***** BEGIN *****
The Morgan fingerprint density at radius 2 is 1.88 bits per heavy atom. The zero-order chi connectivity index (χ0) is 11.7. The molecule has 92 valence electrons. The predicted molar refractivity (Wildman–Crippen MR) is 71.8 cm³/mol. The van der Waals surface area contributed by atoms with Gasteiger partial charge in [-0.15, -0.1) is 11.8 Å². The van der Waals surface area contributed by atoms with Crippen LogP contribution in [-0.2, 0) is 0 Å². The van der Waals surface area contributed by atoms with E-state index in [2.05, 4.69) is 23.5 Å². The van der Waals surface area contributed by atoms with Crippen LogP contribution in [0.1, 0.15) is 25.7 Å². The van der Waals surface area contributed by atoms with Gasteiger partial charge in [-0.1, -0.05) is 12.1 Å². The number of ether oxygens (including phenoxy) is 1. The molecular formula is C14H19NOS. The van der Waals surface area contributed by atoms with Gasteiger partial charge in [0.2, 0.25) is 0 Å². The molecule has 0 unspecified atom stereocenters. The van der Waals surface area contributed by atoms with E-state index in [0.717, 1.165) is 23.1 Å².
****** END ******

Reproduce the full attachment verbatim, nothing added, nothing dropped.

The Morgan fingerprint density at radius 2 is 1.88 bits per heavy atom. The zero-order chi connectivity index (χ0) is 11.7. The molecule has 92 valence electrons. The predicted molar refractivity (Wildman–Crippen MR) is 71.8 cm³/mol. The van der Waals surface area contributed by atoms with Gasteiger partial charge in [-0.15, -0.1) is 11.8 Å². The van der Waals surface area contributed by atoms with Crippen LogP contribution in [-0.2, 0) is 0 Å². The van der Waals surface area contributed by atoms with E-state index in [2.05, 4.69) is 23.5 Å². The van der Waals surface area contributed by atoms with Crippen LogP contribution in [0.1, 0.15) is 25.7 Å². The van der Waals surface area contributed by atoms with Gasteiger partial charge in [-0.1, -0.05) is 12.1 Å². The number of ether oxygens (including phenoxy) is 1. The molecular formula is C14H19NOS. The van der Waals surface area contributed by atoms with Gasteiger partial charge in [0.2, 0.25) is 0 Å². The molecule has 0 unspecified atom stereocenters. The van der Waals surface area contributed by atoms with E-state index in [0.717, 1.165) is 23.1 Å².